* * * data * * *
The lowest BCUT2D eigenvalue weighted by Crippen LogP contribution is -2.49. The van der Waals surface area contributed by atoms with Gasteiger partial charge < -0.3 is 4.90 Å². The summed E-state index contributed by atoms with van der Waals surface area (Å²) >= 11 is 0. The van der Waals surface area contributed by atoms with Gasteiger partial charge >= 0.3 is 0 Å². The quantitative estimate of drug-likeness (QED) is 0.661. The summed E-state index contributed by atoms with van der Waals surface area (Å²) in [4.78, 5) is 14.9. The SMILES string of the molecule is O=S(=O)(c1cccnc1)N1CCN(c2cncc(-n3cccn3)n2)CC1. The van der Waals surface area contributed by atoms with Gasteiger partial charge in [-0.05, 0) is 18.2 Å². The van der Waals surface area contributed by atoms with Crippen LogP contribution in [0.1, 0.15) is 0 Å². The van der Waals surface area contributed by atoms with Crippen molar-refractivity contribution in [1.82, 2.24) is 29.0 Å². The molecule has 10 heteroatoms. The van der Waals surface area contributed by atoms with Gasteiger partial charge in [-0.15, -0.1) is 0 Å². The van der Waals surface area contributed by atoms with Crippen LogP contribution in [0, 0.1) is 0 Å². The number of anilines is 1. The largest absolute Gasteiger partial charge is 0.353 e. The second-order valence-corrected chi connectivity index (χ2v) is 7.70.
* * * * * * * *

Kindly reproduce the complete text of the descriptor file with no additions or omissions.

The lowest BCUT2D eigenvalue weighted by Crippen LogP contribution is -2.49. The van der Waals surface area contributed by atoms with Gasteiger partial charge < -0.3 is 4.90 Å². The summed E-state index contributed by atoms with van der Waals surface area (Å²) >= 11 is 0. The van der Waals surface area contributed by atoms with Gasteiger partial charge >= 0.3 is 0 Å². The quantitative estimate of drug-likeness (QED) is 0.661. The summed E-state index contributed by atoms with van der Waals surface area (Å²) in [4.78, 5) is 14.9. The SMILES string of the molecule is O=S(=O)(c1cccnc1)N1CCN(c2cncc(-n3cccn3)n2)CC1. The van der Waals surface area contributed by atoms with Gasteiger partial charge in [-0.05, 0) is 18.2 Å². The van der Waals surface area contributed by atoms with Crippen LogP contribution in [0.1, 0.15) is 0 Å². The van der Waals surface area contributed by atoms with Crippen molar-refractivity contribution in [1.82, 2.24) is 29.0 Å². The molecule has 10 heteroatoms. The van der Waals surface area contributed by atoms with Gasteiger partial charge in [-0.15, -0.1) is 0 Å². The van der Waals surface area contributed by atoms with Crippen LogP contribution in [0, 0.1) is 0 Å². The number of anilines is 1. The largest absolute Gasteiger partial charge is 0.353 e. The second-order valence-corrected chi connectivity index (χ2v) is 7.70.